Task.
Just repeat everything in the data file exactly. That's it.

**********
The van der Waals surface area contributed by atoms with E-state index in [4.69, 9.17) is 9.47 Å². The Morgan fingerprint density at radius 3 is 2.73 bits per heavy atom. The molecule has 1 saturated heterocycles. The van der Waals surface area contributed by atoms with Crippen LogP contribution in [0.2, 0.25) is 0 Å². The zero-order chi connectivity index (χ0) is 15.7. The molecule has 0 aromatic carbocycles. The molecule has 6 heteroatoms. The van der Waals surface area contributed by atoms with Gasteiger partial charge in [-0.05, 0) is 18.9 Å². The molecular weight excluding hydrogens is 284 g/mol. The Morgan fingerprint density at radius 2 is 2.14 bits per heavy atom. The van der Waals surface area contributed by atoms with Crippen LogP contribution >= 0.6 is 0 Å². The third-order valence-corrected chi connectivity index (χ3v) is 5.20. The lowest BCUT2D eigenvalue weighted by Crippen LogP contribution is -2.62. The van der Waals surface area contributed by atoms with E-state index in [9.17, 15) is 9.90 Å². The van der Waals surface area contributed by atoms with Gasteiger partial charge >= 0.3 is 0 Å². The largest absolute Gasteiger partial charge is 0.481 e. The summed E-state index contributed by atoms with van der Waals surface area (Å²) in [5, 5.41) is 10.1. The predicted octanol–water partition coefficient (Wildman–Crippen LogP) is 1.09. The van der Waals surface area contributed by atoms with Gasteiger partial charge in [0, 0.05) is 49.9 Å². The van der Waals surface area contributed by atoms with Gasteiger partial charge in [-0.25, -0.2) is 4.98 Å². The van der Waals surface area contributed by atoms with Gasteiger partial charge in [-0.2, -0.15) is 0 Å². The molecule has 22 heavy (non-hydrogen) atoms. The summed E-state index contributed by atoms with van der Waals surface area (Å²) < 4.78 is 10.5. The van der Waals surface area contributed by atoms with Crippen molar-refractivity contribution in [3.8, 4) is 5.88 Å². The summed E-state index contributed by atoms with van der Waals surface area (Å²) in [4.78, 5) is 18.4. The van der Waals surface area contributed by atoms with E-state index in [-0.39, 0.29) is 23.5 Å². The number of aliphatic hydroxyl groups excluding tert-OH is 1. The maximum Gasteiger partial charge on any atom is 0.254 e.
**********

The van der Waals surface area contributed by atoms with E-state index in [4.69, 9.17) is 9.47 Å². The Morgan fingerprint density at radius 3 is 2.73 bits per heavy atom. The molecule has 1 saturated heterocycles. The van der Waals surface area contributed by atoms with Crippen LogP contribution in [0.2, 0.25) is 0 Å². The zero-order chi connectivity index (χ0) is 15.7. The molecule has 0 aromatic carbocycles. The molecule has 6 heteroatoms. The van der Waals surface area contributed by atoms with Gasteiger partial charge in [-0.05, 0) is 18.9 Å². The molecular weight excluding hydrogens is 284 g/mol. The Morgan fingerprint density at radius 2 is 2.14 bits per heavy atom. The van der Waals surface area contributed by atoms with Crippen LogP contribution >= 0.6 is 0 Å². The third-order valence-corrected chi connectivity index (χ3v) is 5.20. The lowest BCUT2D eigenvalue weighted by Crippen LogP contribution is -2.62. The van der Waals surface area contributed by atoms with E-state index in [9.17, 15) is 9.90 Å². The van der Waals surface area contributed by atoms with Gasteiger partial charge >= 0.3 is 0 Å². The largest absolute Gasteiger partial charge is 0.481 e. The summed E-state index contributed by atoms with van der Waals surface area (Å²) in [5, 5.41) is 10.1. The predicted octanol–water partition coefficient (Wildman–Crippen LogP) is 1.09. The van der Waals surface area contributed by atoms with Gasteiger partial charge in [0, 0.05) is 49.9 Å². The van der Waals surface area contributed by atoms with Gasteiger partial charge in [-0.25, -0.2) is 4.98 Å². The van der Waals surface area contributed by atoms with Gasteiger partial charge in [-0.2, -0.15) is 0 Å². The molecule has 22 heavy (non-hydrogen) atoms. The summed E-state index contributed by atoms with van der Waals surface area (Å²) < 4.78 is 10.5. The van der Waals surface area contributed by atoms with Crippen molar-refractivity contribution in [3.8, 4) is 5.88 Å². The summed E-state index contributed by atoms with van der Waals surface area (Å²) in [4.78, 5) is 18.4. The van der Waals surface area contributed by atoms with E-state index in [-0.39, 0.29) is 23.5 Å². The number of aliphatic hydroxyl groups excluding tert-OH is 1. The maximum Gasteiger partial charge on any atom is 0.254 e.